The Press Council of India has sent an advisory to TV channels on the coverage of the Sushant Singh Rajput case. It seeks to restrain the megalomaniacal coverage in which the death of a film star has been turned into a circus bypassing all social and journalistic norms.
One can point a finger at Anchor A or Anchor B, but the truth is a new genre of TV anchors have sprung up in the last few years whose only qualification and job is to out-shout others and further an agenda to create the 'other' and, in their delusional world, feel powerful.
This is an easy mantra to success and fame in the world of social media. Sushant's coverage is the reflection of the bigger malaise in the TV news industry.
It is why Rhea Chakraborty and her family have been driven to the point of breaking down; she says they are thinking of committing suicide. They have been pronounced guilty without any trial, they have been labelled drug traders, they have been declared guilty of usurping Sushant Singh Rajput's money.
I understand the agony and the pain of Sushant Singh Rajput's family. A great tragedy has befallen them. A young, potential mega-star died in mysterious circumstances. They have every reason to know the truth. They have every reason to believe that Rhea and her family may have had something to do with it. The state is duty-bound to tell them what happened, but after a proper and independent investigation. They have to be told why he killed himself or, if he was murdered, by whom and with what motive. And if Rhea and her
family are involved, they should be punished as prescribed by the law, not as desired by the press and Sushant's family.
The coverage of this case will go down in history as a case study where all norms of journalism were thrown into dustbin, where political vendetta and masochism combined to weave a sordid drama. It is a story of moral decay. I know for a fact that there is an attempt to settle scores with the Mumbai police for questioning in another matter.
With the case being assigned to the CBI by the Supreme Court, the Mumbai police finds its reputation blackened. This force was once compared to Scotland Yard. And now the case will be investigated by CBI which over a decade ago was called "a caged parrot" by the Supreme Court and in the last few years, has lost whatever little credibility remained. But who cares? what matters is that the score has been settled.
This is also a story of political vendetta. If the son of a Mumbai patriarch decides to dump an old partner and form the government with the arch-enemy, a lesson must be taught. The heir apparent's name has been taken with deliberate malice. Rumours were deliberately circulated. Social media gangs were used to the hilt. The idea was to discredit the image and destabilise the government. Has the plan succeeded? We will know soon.
But the bigger question is why other journalists became accomplices in this theatre of the absurd. TV by nature is sensational and emotional. It has become scandalous, trivial and frivolous. It feeds on voyeurism. It is sadistic. It's anything but serious. I have worked in TV for almost 20 years, and in many capacities. TV started as a great means of communication. Before so many channels sprang up, it managed a credible and serious image. After competition shot up, it retained a certain amount of sanity but this was soon forsaken in the mad race for TRPs.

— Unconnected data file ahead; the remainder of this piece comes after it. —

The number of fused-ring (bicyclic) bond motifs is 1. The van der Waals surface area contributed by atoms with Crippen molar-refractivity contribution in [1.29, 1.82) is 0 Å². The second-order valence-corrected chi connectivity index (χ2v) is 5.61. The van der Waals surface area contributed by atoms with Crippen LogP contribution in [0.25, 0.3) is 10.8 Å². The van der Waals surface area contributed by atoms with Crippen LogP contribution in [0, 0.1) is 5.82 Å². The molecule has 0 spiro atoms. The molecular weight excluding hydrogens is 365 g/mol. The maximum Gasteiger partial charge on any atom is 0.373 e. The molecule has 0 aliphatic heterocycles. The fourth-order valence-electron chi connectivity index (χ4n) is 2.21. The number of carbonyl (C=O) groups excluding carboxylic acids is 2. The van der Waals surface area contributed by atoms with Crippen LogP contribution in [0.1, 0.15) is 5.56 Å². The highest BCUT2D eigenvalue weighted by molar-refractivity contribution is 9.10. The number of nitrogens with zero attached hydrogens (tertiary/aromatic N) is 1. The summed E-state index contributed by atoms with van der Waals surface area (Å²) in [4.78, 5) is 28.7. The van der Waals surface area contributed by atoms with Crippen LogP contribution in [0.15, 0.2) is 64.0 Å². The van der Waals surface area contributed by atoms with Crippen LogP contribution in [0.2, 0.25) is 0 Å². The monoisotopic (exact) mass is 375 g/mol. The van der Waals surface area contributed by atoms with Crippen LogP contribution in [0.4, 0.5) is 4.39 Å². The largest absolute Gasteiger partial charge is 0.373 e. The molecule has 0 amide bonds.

As the demand of the medium changed, the nature of its practitioners has changed. Not every channel and every anchor has surrendered to diabolical agendas but for others, this is what has become the short-cut to success. Ratings are directly linked to revenue. Motives of profit become paramount- moral dilemmas and professional ethics be dammed. If Sushant Singh Rajput's story can make a channel climb the charts, then why worry about balance or truth or verification of anything at all?
Media trials and the dumbing down of the content is not new. But what is at play now is a manifestation of the rot that has set in. It seeks to brazenly divide, to polarise. What has really killed the profession is the massive support of the political establishment.
It is by design that the most powerful central investigative agencies are investigating the Sushant Singh case. And on a daily basis, minor details of the investigation are leaked to the press and run as headlines immediately.
It is this kind of support of the establishment which gives a false sense of bravado and machoism to pliable TV anchors. This power is an addiction, creating the conviction that he or she can make or break anyone's career. And so TV now has a new avatar, one which always looks for an enemy, a devil figure. Rhea is an easy target. She fits the bill.
It's a shame that for more than a month, more than 70% of TV space has been reserved for the Sushant Singh case at a time when the country has broken records for Corona cases, when the RBI has proclaimed that the for the first time , we will see negative GDP growth and the Foreign Minister has conceded that India is facing the worst crisis vis-a-vis China since 1962 while the Chief of Defense Staff says that the government is weighing military options in Ladakh.
Instead, the circus continues and the audience for it grows.
(Ashutosh is a Delhi-based author and journalist.)
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